9. "First, there's a lot of drama right now surrounding one of EVE's largest and most well-established incursion communities. The parties involved in the drama know the details, and it's not really my place to share them at this time."

    But it is your place to comment cryptically regarding said details? If you truly believe that it's not your place to comment, Jester, then you've just pissed off everybody; the people who know what you're talking about for alluding to it, even in such vague terms, because now everyone's attention will be on them to find out what exactly is going on, and the people who don't know what you're talking about because they don't know what you're talking about and you aren't telling them.

    Saying "It's not my place to comment, so let me comment in as vague terms as possible" is disingenuous; if it's not your place to comment, then don't, and if you want to comment then comment.

    1. Hm. You raise an interesting point. I often struggle with wanting to cover a news event but not being a news blog. This is an event that the two EVE news sites SHOULD be carrying but aren't. If they did, I'd point to the story and then comment on it. But neither of them are covering it. I am not a journalist so I doubt my own ability to be objective about the situation.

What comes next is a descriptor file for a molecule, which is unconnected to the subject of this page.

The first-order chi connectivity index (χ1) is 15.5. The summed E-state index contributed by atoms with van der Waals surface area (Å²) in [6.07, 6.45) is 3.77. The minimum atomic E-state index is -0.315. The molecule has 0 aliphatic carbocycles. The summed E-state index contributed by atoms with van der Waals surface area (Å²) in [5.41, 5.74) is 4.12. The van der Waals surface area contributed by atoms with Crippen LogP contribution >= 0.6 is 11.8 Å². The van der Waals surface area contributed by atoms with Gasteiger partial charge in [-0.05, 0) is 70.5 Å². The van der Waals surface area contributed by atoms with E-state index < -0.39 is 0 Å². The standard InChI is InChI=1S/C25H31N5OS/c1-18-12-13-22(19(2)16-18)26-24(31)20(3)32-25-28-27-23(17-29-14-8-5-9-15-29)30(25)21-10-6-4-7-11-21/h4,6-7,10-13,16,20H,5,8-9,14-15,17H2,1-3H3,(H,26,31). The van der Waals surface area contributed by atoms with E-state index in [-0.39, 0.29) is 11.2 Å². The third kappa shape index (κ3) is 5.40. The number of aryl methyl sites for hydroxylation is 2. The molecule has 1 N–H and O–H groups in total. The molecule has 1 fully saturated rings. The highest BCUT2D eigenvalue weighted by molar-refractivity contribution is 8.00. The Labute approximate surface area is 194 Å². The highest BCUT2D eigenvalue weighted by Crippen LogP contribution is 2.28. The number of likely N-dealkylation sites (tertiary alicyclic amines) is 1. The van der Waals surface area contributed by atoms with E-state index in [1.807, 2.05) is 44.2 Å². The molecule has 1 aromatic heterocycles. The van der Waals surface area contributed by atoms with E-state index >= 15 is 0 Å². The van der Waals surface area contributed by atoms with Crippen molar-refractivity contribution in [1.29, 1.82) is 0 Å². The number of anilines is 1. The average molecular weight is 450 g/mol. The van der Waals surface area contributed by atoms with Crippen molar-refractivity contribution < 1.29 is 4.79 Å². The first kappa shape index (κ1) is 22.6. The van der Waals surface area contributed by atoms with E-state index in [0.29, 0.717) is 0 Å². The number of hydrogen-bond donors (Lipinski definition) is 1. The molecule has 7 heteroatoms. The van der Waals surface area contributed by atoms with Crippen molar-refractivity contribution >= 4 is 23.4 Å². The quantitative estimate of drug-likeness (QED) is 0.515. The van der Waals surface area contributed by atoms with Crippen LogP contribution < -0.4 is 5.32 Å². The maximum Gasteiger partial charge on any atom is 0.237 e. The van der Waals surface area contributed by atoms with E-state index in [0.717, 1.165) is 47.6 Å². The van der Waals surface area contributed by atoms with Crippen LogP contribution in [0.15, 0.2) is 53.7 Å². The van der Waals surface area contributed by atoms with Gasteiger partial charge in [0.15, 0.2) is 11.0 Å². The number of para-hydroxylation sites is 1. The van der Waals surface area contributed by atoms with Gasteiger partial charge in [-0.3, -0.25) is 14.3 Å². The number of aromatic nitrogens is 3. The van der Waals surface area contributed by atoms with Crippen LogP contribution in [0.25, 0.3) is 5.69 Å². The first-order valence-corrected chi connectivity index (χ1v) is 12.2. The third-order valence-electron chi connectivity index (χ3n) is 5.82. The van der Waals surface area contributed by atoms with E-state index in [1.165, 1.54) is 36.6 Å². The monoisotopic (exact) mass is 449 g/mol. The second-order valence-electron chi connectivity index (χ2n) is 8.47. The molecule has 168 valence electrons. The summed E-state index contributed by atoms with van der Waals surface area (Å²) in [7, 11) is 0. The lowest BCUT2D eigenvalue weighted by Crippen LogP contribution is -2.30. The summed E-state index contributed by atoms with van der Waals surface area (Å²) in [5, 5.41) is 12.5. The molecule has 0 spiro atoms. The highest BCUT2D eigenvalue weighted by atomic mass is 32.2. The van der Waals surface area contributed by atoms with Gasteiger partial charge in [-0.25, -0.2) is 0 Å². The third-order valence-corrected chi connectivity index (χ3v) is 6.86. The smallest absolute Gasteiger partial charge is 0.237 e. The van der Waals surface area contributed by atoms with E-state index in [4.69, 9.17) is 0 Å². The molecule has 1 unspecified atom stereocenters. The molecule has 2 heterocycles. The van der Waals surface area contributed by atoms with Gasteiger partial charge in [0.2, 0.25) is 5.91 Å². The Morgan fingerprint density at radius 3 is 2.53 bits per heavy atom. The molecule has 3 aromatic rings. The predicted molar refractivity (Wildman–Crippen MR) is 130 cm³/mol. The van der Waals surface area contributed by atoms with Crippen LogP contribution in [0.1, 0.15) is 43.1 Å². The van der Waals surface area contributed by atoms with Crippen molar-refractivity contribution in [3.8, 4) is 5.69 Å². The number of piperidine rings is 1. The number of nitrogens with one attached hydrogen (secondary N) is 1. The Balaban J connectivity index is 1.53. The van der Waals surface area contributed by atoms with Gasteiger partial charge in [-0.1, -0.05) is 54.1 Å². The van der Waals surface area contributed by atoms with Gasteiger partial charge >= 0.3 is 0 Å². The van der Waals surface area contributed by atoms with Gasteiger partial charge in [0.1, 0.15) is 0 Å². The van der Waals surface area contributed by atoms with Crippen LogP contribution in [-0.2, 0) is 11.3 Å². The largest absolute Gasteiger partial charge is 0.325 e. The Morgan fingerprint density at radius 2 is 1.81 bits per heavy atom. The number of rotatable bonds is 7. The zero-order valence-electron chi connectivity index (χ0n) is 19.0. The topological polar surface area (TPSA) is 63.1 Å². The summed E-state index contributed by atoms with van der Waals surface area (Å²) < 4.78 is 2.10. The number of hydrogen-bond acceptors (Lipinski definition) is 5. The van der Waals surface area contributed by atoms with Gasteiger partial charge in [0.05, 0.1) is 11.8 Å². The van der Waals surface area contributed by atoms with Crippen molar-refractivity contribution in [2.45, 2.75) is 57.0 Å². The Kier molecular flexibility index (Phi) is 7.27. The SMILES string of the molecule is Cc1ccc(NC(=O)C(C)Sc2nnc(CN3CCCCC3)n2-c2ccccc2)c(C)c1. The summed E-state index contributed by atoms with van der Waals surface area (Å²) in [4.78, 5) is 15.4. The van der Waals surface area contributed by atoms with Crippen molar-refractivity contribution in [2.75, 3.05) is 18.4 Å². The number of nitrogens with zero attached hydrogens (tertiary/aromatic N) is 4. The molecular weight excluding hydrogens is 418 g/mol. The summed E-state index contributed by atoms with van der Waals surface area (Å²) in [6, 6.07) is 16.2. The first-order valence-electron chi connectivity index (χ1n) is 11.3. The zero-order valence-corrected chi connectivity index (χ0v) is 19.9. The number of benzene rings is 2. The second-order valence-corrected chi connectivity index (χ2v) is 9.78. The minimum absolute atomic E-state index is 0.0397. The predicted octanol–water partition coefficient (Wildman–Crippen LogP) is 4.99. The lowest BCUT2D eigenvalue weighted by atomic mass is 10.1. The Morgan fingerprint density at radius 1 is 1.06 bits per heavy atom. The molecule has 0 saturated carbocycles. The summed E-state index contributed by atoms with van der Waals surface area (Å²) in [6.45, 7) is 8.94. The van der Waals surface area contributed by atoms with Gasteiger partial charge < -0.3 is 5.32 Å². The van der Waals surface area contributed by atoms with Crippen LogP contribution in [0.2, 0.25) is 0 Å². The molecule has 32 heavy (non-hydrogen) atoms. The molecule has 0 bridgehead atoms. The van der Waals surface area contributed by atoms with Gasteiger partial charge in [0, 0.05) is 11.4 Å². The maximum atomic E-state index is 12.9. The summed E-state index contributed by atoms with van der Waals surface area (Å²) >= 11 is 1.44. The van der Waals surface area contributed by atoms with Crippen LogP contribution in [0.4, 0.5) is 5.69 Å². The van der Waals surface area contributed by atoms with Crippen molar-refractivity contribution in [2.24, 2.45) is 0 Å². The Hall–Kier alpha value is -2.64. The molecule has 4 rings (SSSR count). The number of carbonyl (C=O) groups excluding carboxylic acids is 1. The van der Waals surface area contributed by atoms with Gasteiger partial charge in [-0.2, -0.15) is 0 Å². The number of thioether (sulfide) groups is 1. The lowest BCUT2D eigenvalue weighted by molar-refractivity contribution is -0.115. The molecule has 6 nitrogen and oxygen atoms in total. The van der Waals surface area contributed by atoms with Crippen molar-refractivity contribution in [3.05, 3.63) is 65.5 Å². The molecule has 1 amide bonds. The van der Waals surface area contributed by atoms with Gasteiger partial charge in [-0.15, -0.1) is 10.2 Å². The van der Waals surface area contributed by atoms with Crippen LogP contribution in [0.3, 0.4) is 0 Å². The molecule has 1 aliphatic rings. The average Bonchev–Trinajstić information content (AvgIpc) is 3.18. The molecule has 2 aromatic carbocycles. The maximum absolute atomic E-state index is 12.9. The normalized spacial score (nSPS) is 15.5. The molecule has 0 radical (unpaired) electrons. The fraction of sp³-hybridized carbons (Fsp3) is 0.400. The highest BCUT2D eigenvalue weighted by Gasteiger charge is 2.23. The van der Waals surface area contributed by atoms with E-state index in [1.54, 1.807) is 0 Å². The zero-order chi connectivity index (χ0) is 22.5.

So what's a blogger to do? Hopefully my pointer will cause one of the two EVE news sites to go ask some questions.

    2. In other words you feel free to comment on the coverage but not the substance itself? That's a classic "journalist" answer if I ever heard one. CNN/Fox News/MSNBC can't directly cover a salacious story but they certainly can cover it after it blows up into drama in the interest of covering the "controversy".

      As noted by Steph -- comment or don't. Either position is defensible on grounds of integrity. The middle isn't.

    3. I agree with Steph - the vagueness is a killer to this post.

  10. I am not a journalist so I doubt my own ability to be objective

    Charmingly naive. (1) "real" journalists are not objective; rather, they are human beings. At best, they strive to be objective. Yet many do not achieve the ideal. (2) you are just as much a journalist as anyone who writes for the New York Times. You have a journal; you report news. That's all it takes. It's not rocket science, nor do you have to be infused with the Holy Spirit via an unbroken chain of ordination passed down in mystic ceremony from the First Journalist. (3) You are objective enough to be a good journalist.